More states that oppose the health care reform law could follow suit.
In a Mercer webcast about the legislation, Amy Bergner, partner, warned how these decisions may adversely affect employers. She said states not expanding coverage may create a gap between those eligible for Medicaid and those eligible for premium subsidies for exchange-based coverage. Some individuals will not be eligible for either.
This could change projections of employer plan enrollment and shared responsibility penalty exposure, Bergner noted. In addition, employers’ anticipated relief of cost-shifting from uncompensated care may not occur.
Bergner added that paternalistic employers should consider that some employees, such as part-time workers or others not eligible for their health benefit plan, could be left with no help to obtain coverage.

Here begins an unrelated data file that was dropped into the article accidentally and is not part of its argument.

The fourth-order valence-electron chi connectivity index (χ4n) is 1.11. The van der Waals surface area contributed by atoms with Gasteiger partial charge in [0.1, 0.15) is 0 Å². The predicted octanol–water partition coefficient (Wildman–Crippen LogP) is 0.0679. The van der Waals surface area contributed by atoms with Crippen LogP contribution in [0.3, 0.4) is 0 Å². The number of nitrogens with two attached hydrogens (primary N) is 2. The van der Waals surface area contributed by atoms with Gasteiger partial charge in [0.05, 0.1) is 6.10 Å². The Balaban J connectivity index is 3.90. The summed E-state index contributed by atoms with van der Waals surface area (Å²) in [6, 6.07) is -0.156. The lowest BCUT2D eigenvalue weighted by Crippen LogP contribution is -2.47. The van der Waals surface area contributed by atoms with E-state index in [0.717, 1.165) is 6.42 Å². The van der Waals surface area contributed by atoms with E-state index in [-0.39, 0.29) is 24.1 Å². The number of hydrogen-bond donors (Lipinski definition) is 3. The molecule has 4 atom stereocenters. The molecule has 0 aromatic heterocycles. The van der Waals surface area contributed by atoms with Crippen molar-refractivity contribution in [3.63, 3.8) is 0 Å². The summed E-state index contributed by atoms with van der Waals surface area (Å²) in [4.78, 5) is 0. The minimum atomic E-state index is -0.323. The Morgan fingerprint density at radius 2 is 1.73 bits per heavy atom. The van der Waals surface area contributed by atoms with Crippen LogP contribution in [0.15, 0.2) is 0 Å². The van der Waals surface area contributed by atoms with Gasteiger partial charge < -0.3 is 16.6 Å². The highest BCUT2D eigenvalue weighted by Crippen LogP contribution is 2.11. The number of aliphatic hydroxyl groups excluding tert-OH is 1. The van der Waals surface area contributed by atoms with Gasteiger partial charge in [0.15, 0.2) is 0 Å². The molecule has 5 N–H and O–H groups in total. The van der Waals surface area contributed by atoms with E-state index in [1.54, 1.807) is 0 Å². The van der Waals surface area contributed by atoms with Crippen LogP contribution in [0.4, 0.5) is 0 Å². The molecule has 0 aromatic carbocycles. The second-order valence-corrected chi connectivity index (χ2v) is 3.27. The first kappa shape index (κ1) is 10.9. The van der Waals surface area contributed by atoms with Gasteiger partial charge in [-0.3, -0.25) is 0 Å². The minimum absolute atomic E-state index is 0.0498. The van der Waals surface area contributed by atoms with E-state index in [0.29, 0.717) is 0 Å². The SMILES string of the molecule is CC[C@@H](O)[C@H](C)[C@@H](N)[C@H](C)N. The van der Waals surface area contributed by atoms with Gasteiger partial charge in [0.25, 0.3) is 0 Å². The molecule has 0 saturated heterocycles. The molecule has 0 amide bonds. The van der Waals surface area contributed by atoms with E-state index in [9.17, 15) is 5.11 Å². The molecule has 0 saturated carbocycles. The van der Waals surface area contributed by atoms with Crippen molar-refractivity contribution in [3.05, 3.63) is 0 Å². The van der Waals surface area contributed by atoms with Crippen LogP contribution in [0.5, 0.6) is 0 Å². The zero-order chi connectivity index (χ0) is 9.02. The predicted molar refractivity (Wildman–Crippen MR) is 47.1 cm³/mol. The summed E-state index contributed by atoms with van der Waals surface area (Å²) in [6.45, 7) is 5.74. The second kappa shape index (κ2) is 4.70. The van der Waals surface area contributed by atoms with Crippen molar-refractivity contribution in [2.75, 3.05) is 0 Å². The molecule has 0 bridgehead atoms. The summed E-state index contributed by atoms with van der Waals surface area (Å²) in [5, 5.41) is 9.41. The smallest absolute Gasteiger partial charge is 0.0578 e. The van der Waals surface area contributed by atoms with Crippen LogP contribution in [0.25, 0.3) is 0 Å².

Following the U.S. Supreme Court’s decision that states cannot be threatened with the loss of their federal funding for Medicaid if they choose not to expand the program, in a letter to U.S. Health and Human Services Secretary Kathleen Sebelius, Perry wrote: “[P]lease relay this message to the President: I oppose both the expansion of Medicaid as provided in the Patient Protection and Affordable Care Act and the creation of a so-called “state” insurance exchange, because both represent brazen intrusions into the sovereignty of our state.” Perry said in a press release: “I will not be party to socializing healthcare and bankrupting my state in direct contradiction to our Constitution and our founding principles of limited government.”
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